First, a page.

Saturday, October 23, 2010
I Shot My Love (2010) Tomer Heymann
This film won the audience award at the Taizhong Biennial Documentary Film Festival. It is an Israeli film which is compiled of a series of home videos, but not in the conventional sense that we regard "home videos". Heymann uses the camera to initiate serious discussions with his mother and his boyfriend, as well as recording their present lives, and bodies. His boyfriend is German and what I liked about the film was that it refused to focus on the "gay" relationship, instead focusing on the gay "relationship"; Tomer and his boyfriend discussed their relationship as two people and their families are both accepting of homosexuality. The difficulties and the focus of the documentary was love across two different cultures, especially across the sensitive bounds of Israel and Germany - with Tomer's boyfriend pursuing a policy of ignorance is bliss in terms of his possible Nazi heritage. The film was interesting because of its openness and reluctance to cower away from an invasive honesty; this included the boyfriend's discussion of life after being abused by his priest, and the doubts and worries he felt entering into a relationship in which he was willingly giving himself as well as the bitter pessimism of the director's mother about love given her divorce. The boyfriend's curiosity about himself and his relationship with his parents and Tomer is intriguing again for its honesty to his experience of emotion. He also points out that Tomer often saves up the "serious" conversations for the camera; this was not only pointing out the artificial nature of the presence of the camera recording "normal life" but also hinted at Tomer's retreat behind the camera, a safe place from which to carry-out serious discussions, which suggested a lack of self-exposure, unlike the vulnerability of the mother and the boyfriend, constantly subject to the objective gaze of the camera. In this way, he plays the role of the director, as opposed to revealing himself.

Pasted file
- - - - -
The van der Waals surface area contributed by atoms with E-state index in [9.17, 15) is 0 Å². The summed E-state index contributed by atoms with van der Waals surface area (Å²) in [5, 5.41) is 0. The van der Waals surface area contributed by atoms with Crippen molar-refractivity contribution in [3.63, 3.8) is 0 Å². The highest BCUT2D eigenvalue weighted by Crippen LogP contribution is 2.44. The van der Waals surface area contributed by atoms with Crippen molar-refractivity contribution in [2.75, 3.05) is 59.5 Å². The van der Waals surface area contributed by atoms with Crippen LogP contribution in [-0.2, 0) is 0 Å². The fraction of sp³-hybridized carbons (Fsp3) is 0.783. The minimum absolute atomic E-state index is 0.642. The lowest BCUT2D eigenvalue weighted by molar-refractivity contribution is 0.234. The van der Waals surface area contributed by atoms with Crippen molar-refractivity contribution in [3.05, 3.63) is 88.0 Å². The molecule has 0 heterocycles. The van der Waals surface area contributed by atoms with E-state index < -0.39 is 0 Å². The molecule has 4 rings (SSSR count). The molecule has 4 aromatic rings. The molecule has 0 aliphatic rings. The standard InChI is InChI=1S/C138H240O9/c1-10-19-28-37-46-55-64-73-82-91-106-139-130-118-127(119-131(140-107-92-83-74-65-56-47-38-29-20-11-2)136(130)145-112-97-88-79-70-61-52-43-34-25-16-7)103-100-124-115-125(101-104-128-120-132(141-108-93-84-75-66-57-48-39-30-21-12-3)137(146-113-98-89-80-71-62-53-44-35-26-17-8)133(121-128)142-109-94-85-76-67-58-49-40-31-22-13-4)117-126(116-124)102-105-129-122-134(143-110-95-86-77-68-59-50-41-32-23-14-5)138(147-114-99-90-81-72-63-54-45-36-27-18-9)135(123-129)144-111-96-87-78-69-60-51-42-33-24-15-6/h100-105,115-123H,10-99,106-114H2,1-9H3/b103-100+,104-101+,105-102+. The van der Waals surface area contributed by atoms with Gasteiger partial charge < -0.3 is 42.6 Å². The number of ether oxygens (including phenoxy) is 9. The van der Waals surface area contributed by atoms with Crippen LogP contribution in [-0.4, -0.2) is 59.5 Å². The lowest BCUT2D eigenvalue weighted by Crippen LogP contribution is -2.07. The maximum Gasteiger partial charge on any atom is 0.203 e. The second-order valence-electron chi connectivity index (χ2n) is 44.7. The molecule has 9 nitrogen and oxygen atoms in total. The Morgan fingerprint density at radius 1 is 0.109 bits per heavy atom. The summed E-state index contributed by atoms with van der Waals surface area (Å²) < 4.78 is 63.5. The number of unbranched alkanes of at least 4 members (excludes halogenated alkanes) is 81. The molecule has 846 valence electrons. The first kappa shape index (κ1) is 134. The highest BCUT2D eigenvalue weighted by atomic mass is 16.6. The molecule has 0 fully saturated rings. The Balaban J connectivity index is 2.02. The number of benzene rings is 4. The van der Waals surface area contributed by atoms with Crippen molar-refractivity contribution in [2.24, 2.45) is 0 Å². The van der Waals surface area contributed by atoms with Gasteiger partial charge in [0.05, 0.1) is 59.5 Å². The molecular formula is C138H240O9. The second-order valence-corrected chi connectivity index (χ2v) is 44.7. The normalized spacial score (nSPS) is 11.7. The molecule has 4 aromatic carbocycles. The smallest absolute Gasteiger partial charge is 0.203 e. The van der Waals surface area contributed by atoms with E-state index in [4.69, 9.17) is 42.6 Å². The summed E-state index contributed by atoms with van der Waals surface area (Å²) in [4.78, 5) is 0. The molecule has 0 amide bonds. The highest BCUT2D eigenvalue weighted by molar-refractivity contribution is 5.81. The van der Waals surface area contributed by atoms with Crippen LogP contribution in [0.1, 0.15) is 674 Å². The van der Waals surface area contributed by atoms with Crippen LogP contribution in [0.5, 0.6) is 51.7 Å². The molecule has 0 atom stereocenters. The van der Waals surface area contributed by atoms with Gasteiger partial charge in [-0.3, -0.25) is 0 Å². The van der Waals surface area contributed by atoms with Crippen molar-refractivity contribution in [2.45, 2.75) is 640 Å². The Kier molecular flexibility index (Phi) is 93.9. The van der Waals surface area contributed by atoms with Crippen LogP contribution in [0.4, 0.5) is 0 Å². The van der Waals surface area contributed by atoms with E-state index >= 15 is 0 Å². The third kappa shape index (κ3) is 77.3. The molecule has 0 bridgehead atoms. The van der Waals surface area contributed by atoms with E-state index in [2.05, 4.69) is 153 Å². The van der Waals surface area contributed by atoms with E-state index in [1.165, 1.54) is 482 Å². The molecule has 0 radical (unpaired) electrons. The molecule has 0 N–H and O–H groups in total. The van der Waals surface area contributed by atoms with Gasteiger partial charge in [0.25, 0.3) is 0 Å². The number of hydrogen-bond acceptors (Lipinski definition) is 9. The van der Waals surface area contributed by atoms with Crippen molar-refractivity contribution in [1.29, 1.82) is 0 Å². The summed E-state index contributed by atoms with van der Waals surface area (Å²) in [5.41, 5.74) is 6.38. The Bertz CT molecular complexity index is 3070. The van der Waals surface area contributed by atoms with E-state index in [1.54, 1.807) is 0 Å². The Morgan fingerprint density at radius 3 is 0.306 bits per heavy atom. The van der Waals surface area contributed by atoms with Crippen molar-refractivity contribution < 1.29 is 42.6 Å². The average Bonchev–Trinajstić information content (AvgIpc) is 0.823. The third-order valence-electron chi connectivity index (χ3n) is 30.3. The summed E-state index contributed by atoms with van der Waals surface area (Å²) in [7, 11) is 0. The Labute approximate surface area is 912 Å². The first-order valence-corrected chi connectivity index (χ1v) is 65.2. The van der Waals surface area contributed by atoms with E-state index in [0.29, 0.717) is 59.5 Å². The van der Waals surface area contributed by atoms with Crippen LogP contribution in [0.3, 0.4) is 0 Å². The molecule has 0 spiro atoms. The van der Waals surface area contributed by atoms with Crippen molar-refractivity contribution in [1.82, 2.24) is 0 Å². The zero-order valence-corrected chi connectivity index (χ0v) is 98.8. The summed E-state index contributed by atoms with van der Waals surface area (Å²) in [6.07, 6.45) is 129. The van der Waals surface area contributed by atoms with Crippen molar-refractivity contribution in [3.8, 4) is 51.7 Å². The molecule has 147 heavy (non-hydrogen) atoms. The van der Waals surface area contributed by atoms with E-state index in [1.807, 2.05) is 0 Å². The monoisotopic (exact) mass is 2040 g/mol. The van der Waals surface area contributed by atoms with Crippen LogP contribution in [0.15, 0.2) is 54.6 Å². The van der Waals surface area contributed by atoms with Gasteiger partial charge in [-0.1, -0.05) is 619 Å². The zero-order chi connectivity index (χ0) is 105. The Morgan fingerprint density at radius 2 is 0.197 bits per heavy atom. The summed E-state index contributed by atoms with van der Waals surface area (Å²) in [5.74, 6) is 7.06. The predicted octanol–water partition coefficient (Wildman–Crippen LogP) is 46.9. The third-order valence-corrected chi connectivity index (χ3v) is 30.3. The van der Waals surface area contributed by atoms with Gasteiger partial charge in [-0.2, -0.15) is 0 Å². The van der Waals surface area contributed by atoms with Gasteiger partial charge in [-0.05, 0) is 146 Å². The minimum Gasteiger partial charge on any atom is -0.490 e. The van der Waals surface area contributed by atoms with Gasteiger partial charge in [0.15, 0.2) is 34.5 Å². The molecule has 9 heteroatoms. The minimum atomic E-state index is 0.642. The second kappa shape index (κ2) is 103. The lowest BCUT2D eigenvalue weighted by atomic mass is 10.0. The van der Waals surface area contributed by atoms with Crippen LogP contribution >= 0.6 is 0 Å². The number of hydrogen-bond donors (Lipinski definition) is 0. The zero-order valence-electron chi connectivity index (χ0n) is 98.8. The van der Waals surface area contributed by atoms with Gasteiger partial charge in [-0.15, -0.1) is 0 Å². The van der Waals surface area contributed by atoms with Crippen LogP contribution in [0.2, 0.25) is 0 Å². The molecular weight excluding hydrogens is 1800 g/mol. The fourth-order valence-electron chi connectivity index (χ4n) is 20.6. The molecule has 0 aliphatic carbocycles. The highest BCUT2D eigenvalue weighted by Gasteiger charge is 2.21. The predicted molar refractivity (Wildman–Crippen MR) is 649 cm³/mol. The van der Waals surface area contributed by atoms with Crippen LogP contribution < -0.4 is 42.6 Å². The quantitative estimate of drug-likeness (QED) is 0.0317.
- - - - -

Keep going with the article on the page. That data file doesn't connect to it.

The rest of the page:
The perspective with which Stephen's examines his own role as "victim" and his rejection of the victim mentality stands in stark contrast with the caustic post-colonial self-victimization of Tahimik, who was also featured in the film festival as a focus director, throughout his films.
Film Rating 5/5